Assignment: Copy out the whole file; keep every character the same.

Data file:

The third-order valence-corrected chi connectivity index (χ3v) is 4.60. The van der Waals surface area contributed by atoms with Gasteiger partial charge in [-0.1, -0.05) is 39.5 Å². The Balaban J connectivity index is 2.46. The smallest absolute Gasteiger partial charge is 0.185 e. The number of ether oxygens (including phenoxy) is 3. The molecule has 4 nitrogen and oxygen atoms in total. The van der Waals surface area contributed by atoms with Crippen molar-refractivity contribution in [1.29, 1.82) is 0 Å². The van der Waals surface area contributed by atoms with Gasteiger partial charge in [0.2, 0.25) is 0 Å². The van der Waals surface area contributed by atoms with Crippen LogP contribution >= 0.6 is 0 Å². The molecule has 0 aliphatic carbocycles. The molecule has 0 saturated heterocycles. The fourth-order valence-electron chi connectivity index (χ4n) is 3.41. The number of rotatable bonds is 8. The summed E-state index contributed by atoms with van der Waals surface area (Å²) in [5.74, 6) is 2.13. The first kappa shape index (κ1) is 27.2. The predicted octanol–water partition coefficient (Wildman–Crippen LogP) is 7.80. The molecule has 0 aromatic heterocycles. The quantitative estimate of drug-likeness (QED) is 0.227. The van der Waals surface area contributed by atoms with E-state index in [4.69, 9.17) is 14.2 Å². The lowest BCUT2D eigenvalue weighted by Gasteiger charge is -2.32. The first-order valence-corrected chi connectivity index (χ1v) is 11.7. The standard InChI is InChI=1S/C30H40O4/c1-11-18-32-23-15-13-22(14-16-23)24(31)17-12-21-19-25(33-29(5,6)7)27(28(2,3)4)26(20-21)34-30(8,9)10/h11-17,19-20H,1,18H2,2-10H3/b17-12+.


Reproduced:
The third-order valence-corrected chi connectivity index (χ3v) is 4.60. The van der Waals surface area contributed by atoms with Gasteiger partial charge in [-0.1, -0.05) is 39.5 Å². The Balaban J connectivity index is 2.46. The smallest absolute Gasteiger partial charge is 0.185 e. The number of ether oxygens (including phenoxy) is 3. The molecule has 4 nitrogen and oxygen atoms in total. The van der Waals surface area contributed by atoms with Crippen molar-refractivity contribution in [1.29, 1.82) is 0 Å². The van der Waals surface area contributed by atoms with Gasteiger partial charge in [0.2, 0.25) is 0 Å². The van der Waals surface area contributed by atoms with Crippen LogP contribution >= 0.6 is 0 Å². The molecule has 0 aliphatic carbocycles. The molecule has 0 saturated heterocycles. The fourth-order valence-electron chi connectivity index (χ4n) is 3.41. The number of rotatable bonds is 8. The summed E-state index contributed by atoms with van der Waals surface area (Å²) in [5.74, 6) is 2.13. The first kappa shape index (κ1) is 27.2. The predicted octanol–water partition coefficient (Wildman–Crippen LogP) is 7.80. The molecule has 0 aromatic heterocycles. The quantitative estimate of drug-likeness (QED) is 0.227. The van der Waals surface area contributed by atoms with E-state index in [4.69, 9.17) is 14.2 Å². The lowest BCUT2D eigenvalue weighted by Gasteiger charge is -2.32. The first-order valence-corrected chi connectivity index (χ1v) is 11.7. The standard InChI is InChI=1S/C30H40O4/c1-11-18-32-23-15-13-22(14-16-23)24(31)17-12-21-19-25(33-29(5,6)7)27(28(2,3)4)26(20-21)34-30(8,9)10/h11-17,19-20H,1,18H2,2-10H3/b17-12+.